Book Review – Voidhawk

Voidhawk by Jason Halstead is the first novel I read with my Kindle app on my iPhone.  I’m not used to reading eBooks, but I found that there were some formatting problems.  That may be the fault of the app or it may not have been edited or formatted properly.  However, this will not affect my review.

This was both a very interesting book and a very unusual book.  It was interesting because of the setting.  It’s quite unique.  Halstead created a universe in which traditional fantasy races traveled in wooden boats in the Void.  The Void is their word for space.  So, this was fantasy in space!  It is in no way science fiction.  The only thing that separates it from the usual earthbound fantasy is the fact that it is in space.  I really enjoyed how he set it up with planets being the unusual locations for people to go, while most were in the Void in vast artificial settlements and on asteroids.  These places had their own atmospheres.  In fact, every ship had its own atmosphere and gravity plane.

What I found unusual is how its very episodic.  It doesn’t seem to have a single storyline, unless you count the central romance or the characters’ increasing familiarity with each other.  There are many smaller adventures, mostly in life or death situations.  But that doesn’t mean it’s a serious book.  I found it filled with humour.  Some of it was a bit childish and unnatural.  I couldn’t put my finger on it until later in the book when I realised that the humour was quite similar to that of Japanese animation.  Male characters tend to be very embarrassed by female nudity.  While they seem to be adults, they behave like awkward teenagers who have never seen a nude woman.  And yes, there is plenty of nudity and adult humour in this book. It’s not for kids.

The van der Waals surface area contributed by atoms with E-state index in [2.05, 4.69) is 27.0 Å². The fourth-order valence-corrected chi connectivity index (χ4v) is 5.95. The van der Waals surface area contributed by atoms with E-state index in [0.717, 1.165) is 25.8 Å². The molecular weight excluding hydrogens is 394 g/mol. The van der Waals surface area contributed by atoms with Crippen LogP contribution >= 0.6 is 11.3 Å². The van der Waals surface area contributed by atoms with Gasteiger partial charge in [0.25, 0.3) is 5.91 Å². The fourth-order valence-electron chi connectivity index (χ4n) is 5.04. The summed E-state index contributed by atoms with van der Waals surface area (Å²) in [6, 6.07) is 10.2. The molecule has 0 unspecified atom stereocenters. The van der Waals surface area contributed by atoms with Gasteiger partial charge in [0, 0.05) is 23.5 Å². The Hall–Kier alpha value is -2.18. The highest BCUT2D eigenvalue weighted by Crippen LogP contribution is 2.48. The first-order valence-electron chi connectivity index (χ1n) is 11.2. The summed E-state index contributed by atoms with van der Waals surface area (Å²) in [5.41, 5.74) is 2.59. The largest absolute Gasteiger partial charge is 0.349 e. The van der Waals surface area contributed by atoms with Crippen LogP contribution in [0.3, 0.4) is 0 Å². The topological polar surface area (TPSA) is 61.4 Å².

The characters were an interesting bunch.  Dexter Silvercloud is the Captain. He’s daring, impulsive, occasionally responsible, and seems to have the most internal conflict.  Kragor is the dwarf first mate who never seems to be serious. A lot of humour comes from him.  He’s a decent character that I liked.  Jenna is the elf. At first, headstrong and stubborn, but she shows the greatest development.  Bekka is the half-elven pilot, and I didn’t find her character to be very deep.  Other characters come in to join the crew, such as Jodyne, Rosh, Bailynn, Keshira, Xander, Willa, and Logan.  My main difficulty with the characters is how they changed emotions suddenly and irrationally.  They didn’t seem very natural.  I don’t know if Halstead noticed this, but every character “chuckled” all the time. That word was overused.

I believe this is his debut book, so his style probably hadn’t been firmly established yet.  But despite the problems I saw, it was a fun read.  It has good entertainment value, but don’t expect to find a deep story.  I’m looking forward to reading the second book in this series, though.

I will give this 3 stars.  It’s not amazing, but it is a decent first book. Recommended to those who enjoy some humour mixed in with their fantasy. Also recommended to those who like unique settings.

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